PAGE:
Cargo Rule: A Pilot Project to Avoid Waste, Expenses

By August 8, 2008Economy, Trade

From CQ, “Lawmakers call for trial run of new cargo security rule“, a story about the proposed 10+2 rule:

A bipartisan group of House lawmakers want the Homeland Security Department to delay a cargo security rule from taking effect, saying it would likely disrupt the balance between security and commerce.

The department’s Customs and Border Protection unit drafted the new rule in response to a major port security law enacted in 2006, when Republicans controlled the body.

The rule would require importers to submit 10 new categories of data on cargo containers before they are shipped to the United States by sea. Customs could put the rule into effect as early as November.

But in a letter to Homeland Security Secretary Michael Chertoff and CBP Commissioner Ralph Basham, the lawmakers say Customs should do a test program with a small group of importers to see what impact the rule will have before it goes into effect worldwide. They said the rule could create delays in the import supply chain.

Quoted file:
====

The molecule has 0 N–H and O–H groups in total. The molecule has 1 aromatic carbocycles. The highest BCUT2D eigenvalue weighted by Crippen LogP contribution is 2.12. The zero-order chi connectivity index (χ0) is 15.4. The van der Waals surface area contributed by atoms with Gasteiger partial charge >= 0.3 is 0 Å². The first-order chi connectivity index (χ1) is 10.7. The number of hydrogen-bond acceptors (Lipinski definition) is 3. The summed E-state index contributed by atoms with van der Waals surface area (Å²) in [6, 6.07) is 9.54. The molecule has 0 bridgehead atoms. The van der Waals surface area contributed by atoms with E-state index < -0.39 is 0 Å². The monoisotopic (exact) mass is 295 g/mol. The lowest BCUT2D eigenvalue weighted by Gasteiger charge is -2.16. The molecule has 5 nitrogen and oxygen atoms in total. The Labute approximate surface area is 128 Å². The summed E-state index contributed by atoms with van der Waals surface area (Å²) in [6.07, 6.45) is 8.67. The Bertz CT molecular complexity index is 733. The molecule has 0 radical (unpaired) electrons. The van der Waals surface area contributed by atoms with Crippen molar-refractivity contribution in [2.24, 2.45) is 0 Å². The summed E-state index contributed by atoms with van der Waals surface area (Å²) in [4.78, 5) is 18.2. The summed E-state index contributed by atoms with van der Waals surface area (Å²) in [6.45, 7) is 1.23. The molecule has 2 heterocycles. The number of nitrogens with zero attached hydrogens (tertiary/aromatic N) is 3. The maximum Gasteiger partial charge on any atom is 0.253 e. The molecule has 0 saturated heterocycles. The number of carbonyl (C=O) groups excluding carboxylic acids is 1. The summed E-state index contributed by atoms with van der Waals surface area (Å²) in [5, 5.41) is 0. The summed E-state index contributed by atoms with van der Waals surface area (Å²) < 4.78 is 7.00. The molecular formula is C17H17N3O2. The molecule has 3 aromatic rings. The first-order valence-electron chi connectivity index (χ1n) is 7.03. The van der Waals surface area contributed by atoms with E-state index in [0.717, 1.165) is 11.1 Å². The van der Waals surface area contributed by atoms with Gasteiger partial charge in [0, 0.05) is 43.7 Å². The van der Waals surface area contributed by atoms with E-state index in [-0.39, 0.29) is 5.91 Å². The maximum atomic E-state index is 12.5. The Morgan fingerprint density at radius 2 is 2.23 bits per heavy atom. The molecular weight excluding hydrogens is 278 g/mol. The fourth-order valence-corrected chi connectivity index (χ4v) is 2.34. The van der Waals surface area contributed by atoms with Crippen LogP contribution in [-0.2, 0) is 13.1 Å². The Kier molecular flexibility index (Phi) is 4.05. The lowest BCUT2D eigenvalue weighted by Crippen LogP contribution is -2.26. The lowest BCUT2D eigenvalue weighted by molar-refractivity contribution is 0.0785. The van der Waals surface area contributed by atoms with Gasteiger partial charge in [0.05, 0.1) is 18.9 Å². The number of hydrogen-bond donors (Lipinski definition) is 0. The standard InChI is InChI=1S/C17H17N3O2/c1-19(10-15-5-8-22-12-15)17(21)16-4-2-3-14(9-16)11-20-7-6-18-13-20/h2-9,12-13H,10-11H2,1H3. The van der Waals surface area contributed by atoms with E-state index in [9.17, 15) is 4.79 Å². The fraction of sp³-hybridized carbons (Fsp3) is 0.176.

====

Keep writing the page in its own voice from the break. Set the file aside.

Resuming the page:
Rep. Earl Blumenauer (D-OR) is taking the lead .

The story cites a statement from NAM President and CEO John Engler  praising the letter and asking the Department of Homeland Security to promote a pilot program. Key quote: “A prototype program is the best method for evaluating the impact of the proposed rule on national security and trade facilitation and for identifying ways to improve the rule before the government and industry invest billions of dollars to comply.”

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